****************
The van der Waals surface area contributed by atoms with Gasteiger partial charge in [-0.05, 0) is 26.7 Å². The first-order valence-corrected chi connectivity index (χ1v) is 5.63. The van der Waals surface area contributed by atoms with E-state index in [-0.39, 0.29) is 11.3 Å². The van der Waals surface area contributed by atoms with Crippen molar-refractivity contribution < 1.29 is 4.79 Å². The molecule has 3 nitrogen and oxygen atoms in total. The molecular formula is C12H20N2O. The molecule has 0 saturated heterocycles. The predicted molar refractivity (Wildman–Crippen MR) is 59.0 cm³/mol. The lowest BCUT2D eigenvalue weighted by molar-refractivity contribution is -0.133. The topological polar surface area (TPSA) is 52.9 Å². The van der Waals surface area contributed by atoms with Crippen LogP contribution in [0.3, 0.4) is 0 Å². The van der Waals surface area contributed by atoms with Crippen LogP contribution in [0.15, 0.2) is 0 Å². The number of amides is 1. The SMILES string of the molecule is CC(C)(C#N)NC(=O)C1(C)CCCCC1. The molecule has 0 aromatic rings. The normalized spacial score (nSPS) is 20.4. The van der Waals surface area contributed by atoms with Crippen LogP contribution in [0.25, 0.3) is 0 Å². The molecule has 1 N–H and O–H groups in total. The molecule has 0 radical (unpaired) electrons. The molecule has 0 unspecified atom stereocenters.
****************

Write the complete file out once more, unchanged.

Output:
The van der Waals surface area contributed by atoms with Gasteiger partial charge in [-0.05, 0) is 26.7 Å². The first-order valence-corrected chi connectivity index (χ1v) is 5.63. The van der Waals surface area contributed by atoms with E-state index in [-0.39, 0.29) is 11.3 Å². The van der Waals surface area contributed by atoms with Crippen molar-refractivity contribution < 1.29 is 4.79 Å². The molecule has 3 nitrogen and oxygen atoms in total. The molecular formula is C12H20N2O. The molecule has 0 saturated heterocycles. The predicted molar refractivity (Wildman–Crippen MR) is 59.0 cm³/mol. The lowest BCUT2D eigenvalue weighted by molar-refractivity contribution is -0.133. The topological polar surface area (TPSA) is 52.9 Å². The van der Waals surface area contributed by atoms with Crippen LogP contribution in [0.3, 0.4) is 0 Å². The van der Waals surface area contributed by atoms with Crippen LogP contribution in [0.15, 0.2) is 0 Å². The number of amides is 1. The SMILES string of the molecule is CC(C)(C#N)NC(=O)C1(C)CCCCC1. The molecule has 0 aromatic rings. The normalized spacial score (nSPS) is 20.4. The van der Waals surface area contributed by atoms with Crippen LogP contribution in [0.25, 0.3) is 0 Å². The molecule has 1 N–H and O–H groups in total. The molecule has 0 radical (unpaired) electrons. The molecule has 0 unspecified atom stereocenters.